The instrument 1 is capable of averaging readings for each axis over a relatively long interval to nullify or minimize the effects of mechanical vibrations and periodic motions such as occur on an oceangoing vessel or platform. The indicator unit 3 includes a 125 second average switch 104, a 250 second average switch 105, a 500 second average switch 106, and an OFF switch 107 for exiting the averaging mode. Upon operating one of the averaging switches 104-106, the test digital words are stored until thirty-two have been received and then averaged to result in the normal averaged test digital words. Each averaged test digital word is then stored in the RAM 70 throughout the averaging interval, as determined by which average switch 104-106 has been pressed. At the end of the averaging interval, a binary average of the averaged digital words is determined. The resultant average is applied to the look-up table in the PROM 69 to determine the angle reading corresponding thereto. If it is desired to exit the averaging mode before the end of the averaging period, the OFF switch 107 may be pressed, and the displays 14 and 15 are again updated at one-third second intervals.
Referring to FIGS. 1 and 2, the instrument 1 is particularly adapted for use in pairs thereof to indicate the difference in inclination of two remote surfaces 18 and 19 with respect to two parallel sets of mutually perpendicular horizontal axes. One of the surfaces, for example, surface 18, may be a datum or reference platform, as on a ship; and the other surface 19 may be a surface on a structure, such as antenna structure, which is to be aligned relative to the reference surface 18. The two indicator units 3 are interconnected by means of a cable 110. Each indicator unit 3 has a communication indicator light 111 which is illuminated when the two indicator units 3 are in proper communication. The illustrated indicator light 111 on each unit 3 may be operative to blink if the two indicator units 3 are in proper communication but the associated sensor unit 2 is not sending data thereto because of a fault in the cable 112 connecting the sensor unit 2 to the associated indicator unit 3.
When the indicator units 3 have been interconnected, one of the units, preferably the indicator unit 114, is designated the master unit by operating the master designation switch 115 on the unit; and the other unit, indicator unit 116, is designated the slave unit by operating the slave designation switch 117. The indicator units 114 and 116 are preferably identical, but designating one the master and the other the slave unit determines which one is the reference unit for differencing purposes. It is also possible to operate each unit as a master unit by operating the master designation switch 115 on each.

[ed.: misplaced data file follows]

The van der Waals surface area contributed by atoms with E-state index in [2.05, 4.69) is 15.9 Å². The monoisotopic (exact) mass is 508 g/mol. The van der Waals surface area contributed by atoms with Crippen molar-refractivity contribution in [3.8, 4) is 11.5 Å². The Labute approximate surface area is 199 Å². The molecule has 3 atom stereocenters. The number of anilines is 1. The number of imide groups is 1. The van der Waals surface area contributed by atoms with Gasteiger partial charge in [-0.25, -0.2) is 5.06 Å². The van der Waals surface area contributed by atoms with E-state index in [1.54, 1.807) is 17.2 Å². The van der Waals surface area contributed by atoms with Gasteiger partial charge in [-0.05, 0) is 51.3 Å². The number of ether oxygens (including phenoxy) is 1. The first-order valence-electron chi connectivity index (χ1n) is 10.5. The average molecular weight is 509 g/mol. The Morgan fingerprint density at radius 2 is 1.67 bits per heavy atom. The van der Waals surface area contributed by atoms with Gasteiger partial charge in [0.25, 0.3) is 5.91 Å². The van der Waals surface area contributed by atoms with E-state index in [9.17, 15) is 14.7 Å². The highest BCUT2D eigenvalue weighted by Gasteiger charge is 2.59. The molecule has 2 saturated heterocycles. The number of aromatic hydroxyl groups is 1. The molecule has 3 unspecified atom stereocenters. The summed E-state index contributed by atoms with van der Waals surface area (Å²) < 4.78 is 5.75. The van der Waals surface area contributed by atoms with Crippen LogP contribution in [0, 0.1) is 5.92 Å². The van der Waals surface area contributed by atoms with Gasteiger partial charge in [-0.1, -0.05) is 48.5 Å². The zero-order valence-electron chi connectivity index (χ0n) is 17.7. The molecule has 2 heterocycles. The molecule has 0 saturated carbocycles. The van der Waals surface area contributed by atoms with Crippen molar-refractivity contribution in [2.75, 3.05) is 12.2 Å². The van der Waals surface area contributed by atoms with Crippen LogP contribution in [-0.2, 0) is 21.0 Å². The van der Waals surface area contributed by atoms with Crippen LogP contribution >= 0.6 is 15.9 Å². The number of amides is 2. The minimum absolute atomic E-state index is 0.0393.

Each indicator unit 3 includes three display mode switches: a master display switch 120, a slave display switch 121, and a difference display switch 122. Operation of the master display switch 120 on the master indicator unit 114 causes the angle readings, as determined by the master sensor unit 124 connected thereto, to be displayed on the display devices 14 and 15 of the master indicator unit 114. Operation of the slave display switch 121 on the master indicator unit 114 causes the angle readings, as determined by the slave sensor unit 125, to be displayed on the master indicator unit 114. Operation of the difference display switch 122 on the master indicator unit 114 causes the angle readings of the master unit to be subtracted from the angle readings of the slave unit and the difference angle readings to be displayed on the master unit 114. In a similar manner, the master, slave and difference angle readings may be displayed on the display devices 14 and 15 of the slave indicator unit 116 by operation of the appropriate display switches 120-122.
The indicator units 114 and 116 may be connected to an alarm system (not shown) such that a difference angle reading in excess of a selected angle would cause an alarm to sound. Such a setup would be useful, for example, on a large oceangoing tanker ship. Such ships are subject to a degree of flexure and torque due to wave action because of the extreme length of the hull structure. The master sensor unit 124 could be positioned on a reference platform 18 of the tanker, and the slave sensor unit 125 could be placed on a surface at one of the extremities of the tanker. The alarm system would be set to sound at a critical degree of flexure so that speed could be reduced or direction changed to avoid overstressing the hull which could ultimately lead to failure and loss of the ship and cargo.
The differencing feature of the instrument 1 greatly facilitates the alignment of substructures of a ship at sea, since the effects of rolling and pitching of the ship are nullified. The substructure may be coarsely aligned or positioned using conventional leveling instruments, then finely aligned by adjusting the substructure until the difference angle readings are substantially zero.
Referring to FIGS. 1 and 3, the housing 27 has the sensor element 4, the bridge circuits 5 and 6, the digital conversion circuitry 10, and the digital control circuitry 78 mounted therein. Intercommunication between the sensor unit 2 and indicator unit 3 is accomplished by digital signals only to thereby increase accuracy and reliability.